The X1 team hosted what was supposed to be a chat dedicated to AC and DC coupling, but it turned into a chat about the Anker SOLIX F3800. The X1 team didn’t mind … much! So here’s a recap of the chat that went off the rails, but was still useful and fun.
Question: I do not currently have solar, but am interested in adding a small solar array to my roof to support the Solix F3800. Would you recommend using a separate inverter for that small array or just sending the solar DC power directly to my F3800?
Answer: You’ll need to add a separate inverter to convert to AC. This system will plug into your main electrical panel as an AC-coupled solar system. Remember that the control panel is the (MID) microgrid interconnection device. You will need an additional load center to relocate loads from your main panel to this new essential panel.
Q: If I have an Enphase system with micro converters on the panels and a combiner, could you get an AC-coupled system and or another inverter and DC-coupled?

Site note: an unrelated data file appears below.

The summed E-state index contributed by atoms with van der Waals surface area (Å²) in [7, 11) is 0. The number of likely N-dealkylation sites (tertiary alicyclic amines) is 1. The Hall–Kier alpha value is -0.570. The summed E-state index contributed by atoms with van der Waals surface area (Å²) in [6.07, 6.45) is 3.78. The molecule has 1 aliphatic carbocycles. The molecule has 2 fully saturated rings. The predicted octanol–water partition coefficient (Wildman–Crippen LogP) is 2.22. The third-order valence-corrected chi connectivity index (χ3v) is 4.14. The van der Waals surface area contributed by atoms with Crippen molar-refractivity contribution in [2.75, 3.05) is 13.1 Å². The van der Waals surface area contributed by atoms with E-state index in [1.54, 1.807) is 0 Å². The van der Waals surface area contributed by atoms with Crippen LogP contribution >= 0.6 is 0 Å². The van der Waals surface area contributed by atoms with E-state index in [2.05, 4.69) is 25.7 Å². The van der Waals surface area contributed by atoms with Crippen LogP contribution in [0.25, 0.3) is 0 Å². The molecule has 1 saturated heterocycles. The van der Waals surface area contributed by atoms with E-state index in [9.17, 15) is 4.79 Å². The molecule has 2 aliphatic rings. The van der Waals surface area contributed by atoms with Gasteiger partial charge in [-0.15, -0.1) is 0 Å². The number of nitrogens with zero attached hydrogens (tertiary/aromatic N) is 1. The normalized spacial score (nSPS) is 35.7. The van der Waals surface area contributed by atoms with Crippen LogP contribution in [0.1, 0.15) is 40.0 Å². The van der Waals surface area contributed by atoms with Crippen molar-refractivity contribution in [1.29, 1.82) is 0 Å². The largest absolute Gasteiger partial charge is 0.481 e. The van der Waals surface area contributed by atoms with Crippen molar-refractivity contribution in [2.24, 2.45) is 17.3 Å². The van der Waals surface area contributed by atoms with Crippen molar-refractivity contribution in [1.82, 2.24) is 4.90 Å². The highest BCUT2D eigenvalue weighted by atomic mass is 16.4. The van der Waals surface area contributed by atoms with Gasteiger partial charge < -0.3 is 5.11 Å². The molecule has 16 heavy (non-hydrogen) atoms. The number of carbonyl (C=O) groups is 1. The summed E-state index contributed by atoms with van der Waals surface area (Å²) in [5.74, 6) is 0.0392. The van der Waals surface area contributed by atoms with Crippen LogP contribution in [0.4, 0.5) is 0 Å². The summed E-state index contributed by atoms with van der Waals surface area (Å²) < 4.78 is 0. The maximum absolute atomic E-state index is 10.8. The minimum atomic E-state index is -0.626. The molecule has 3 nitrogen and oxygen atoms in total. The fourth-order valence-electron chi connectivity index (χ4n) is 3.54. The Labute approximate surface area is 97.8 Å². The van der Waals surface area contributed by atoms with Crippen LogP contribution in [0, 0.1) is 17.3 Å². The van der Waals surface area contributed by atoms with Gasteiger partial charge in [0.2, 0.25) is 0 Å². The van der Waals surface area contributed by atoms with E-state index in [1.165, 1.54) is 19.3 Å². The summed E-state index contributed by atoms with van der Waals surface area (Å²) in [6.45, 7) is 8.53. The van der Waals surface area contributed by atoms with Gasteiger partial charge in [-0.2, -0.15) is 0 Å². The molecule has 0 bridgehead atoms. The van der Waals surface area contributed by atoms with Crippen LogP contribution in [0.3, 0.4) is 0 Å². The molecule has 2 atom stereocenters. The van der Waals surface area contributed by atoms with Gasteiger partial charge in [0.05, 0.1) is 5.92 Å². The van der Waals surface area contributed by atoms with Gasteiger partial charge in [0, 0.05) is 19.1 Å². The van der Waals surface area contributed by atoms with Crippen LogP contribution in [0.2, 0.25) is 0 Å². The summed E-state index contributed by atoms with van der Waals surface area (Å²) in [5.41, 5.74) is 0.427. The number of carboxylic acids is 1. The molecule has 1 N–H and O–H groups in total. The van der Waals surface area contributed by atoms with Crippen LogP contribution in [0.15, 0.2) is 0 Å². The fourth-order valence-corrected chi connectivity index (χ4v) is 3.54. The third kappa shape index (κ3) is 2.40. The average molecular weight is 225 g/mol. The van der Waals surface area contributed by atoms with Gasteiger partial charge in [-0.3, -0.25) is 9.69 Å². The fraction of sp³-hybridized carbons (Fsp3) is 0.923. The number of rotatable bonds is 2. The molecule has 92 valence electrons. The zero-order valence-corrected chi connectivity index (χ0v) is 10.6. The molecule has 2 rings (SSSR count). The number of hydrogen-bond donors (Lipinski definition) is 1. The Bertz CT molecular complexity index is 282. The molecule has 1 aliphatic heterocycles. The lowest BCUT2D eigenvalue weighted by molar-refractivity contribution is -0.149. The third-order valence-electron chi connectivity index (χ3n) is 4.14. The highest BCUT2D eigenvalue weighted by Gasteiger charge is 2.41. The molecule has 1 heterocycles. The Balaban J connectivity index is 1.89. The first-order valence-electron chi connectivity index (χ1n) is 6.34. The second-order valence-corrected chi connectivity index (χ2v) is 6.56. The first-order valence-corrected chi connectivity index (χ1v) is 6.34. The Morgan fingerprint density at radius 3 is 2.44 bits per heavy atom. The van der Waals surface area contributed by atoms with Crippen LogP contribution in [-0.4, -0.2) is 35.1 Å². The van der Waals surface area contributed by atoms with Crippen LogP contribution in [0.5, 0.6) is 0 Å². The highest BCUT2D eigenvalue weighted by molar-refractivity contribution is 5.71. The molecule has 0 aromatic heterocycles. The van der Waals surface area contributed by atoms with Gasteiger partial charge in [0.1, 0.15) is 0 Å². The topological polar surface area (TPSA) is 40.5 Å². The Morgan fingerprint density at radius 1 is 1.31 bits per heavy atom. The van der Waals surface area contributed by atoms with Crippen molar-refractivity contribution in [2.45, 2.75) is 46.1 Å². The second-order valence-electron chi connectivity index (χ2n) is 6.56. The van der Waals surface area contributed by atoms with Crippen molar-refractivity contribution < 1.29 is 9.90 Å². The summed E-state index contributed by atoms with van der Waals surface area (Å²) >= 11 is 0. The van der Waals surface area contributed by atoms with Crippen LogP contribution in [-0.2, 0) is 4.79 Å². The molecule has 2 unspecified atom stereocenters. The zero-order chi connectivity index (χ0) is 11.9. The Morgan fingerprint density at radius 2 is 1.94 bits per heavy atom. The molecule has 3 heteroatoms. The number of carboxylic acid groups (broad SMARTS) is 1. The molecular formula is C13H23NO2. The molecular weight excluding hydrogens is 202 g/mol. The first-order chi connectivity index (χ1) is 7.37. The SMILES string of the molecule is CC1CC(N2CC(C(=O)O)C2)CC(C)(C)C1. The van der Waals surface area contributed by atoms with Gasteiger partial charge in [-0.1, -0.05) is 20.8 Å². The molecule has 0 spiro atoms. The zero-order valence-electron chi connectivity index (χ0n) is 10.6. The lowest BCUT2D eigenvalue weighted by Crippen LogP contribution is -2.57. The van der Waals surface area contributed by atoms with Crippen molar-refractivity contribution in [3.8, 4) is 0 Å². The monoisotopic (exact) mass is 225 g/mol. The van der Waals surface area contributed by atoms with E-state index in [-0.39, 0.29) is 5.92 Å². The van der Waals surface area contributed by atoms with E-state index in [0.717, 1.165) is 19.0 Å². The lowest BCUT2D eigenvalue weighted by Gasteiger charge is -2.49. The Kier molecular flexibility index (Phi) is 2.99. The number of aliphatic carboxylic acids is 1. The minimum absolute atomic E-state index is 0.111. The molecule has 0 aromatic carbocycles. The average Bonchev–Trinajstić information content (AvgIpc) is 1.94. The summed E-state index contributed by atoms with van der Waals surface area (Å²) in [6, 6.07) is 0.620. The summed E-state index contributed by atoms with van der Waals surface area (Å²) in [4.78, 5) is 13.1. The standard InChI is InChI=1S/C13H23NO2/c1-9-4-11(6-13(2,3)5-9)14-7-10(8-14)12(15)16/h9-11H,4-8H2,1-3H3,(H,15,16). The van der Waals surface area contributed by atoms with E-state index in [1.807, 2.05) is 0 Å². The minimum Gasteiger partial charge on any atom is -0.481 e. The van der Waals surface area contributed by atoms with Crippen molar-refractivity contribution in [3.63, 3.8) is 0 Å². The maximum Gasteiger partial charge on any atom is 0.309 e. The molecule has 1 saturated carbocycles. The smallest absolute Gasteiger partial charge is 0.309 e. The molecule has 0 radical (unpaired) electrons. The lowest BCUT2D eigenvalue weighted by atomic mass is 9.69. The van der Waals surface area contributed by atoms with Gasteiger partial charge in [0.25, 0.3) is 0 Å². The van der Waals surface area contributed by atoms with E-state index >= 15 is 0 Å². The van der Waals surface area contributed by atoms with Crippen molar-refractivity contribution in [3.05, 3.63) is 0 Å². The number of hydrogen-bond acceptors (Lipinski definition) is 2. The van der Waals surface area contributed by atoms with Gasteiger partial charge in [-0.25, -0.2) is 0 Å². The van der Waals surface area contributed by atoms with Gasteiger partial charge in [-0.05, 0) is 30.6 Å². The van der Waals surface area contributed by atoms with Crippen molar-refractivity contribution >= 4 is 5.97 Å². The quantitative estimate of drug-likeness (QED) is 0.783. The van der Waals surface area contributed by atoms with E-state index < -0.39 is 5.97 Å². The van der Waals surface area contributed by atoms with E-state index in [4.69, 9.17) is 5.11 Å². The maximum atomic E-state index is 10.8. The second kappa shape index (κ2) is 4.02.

A: The answer to the first part is yes. And for the second part is no. Enphase microinverters work fine you just need to keep it as an AC system connected in your main panel. If they have Enphase microinverters then our AC-coupled solutions will work with their Enphase systems.
Q: For the Home Panel, is the F3800 inverter on 24x7 when connected, or just as needed? For example, if using TOU mode it should only take 1.5 hrs to charge at 3800W, and might drain to empty in 2 hrs during peak hours. The other 20.5 hrs each day, it should be neither charging nor discharging, so having the inverter consuming power all those hours is using a lot of energy.
Q: My main panel is about 300 ft from the subpanel in my home. Does it have to plug into the main or can it go into a subpanel? Do you need an electrician to plug it into the main?
A: You will need to add a separate inverter to convert to AC. This system will plug into your main electrical panel as an AC coupled solar system.